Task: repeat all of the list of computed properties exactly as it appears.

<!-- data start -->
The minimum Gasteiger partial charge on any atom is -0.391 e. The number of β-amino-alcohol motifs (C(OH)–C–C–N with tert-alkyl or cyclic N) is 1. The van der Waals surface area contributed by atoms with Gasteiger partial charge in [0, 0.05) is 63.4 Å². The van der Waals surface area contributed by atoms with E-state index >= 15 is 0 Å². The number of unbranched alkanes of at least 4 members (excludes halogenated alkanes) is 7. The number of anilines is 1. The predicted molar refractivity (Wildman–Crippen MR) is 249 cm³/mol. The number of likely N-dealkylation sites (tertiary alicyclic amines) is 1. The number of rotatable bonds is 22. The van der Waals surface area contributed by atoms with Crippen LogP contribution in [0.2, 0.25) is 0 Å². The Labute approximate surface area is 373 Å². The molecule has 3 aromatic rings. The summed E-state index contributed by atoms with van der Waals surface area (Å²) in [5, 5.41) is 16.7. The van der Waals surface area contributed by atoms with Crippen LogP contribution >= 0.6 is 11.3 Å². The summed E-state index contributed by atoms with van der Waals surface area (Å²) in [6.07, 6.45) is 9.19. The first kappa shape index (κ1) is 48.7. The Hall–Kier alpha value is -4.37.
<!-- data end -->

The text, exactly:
The minimum Gasteiger partial charge on any atom is -0.391 e. The number of β-amino-alcohol motifs (C(OH)–C–C–N with tert-alkyl or cyclic N) is 1. The van der Waals surface area contributed by atoms with Gasteiger partial charge in [0, 0.05) is 63.4 Å². The van der Waals surface area contributed by atoms with E-state index >= 15 is 0 Å². The number of unbranched alkanes of at least 4 members (excludes halogenated alkanes) is 7. The number of anilines is 1. The predicted molar refractivity (Wildman–Crippen MR) is 249 cm³/mol. The number of likely N-dealkylation sites (tertiary alicyclic amines) is 1. The number of rotatable bonds is 22. The van der Waals surface area contributed by atoms with Crippen LogP contribution in [0.2, 0.25) is 0 Å². The Labute approximate surface area is 373 Å². The molecule has 3 aromatic rings. The summed E-state index contributed by atoms with van der Waals surface area (Å²) in [5, 5.41) is 16.7. The van der Waals surface area contributed by atoms with Crippen LogP contribution >= 0.6 is 11.3 Å². The summed E-state index contributed by atoms with van der Waals surface area (Å²) in [6.07, 6.45) is 9.19. The first kappa shape index (κ1) is 48.7. The Hall–Kier alpha value is -4.37.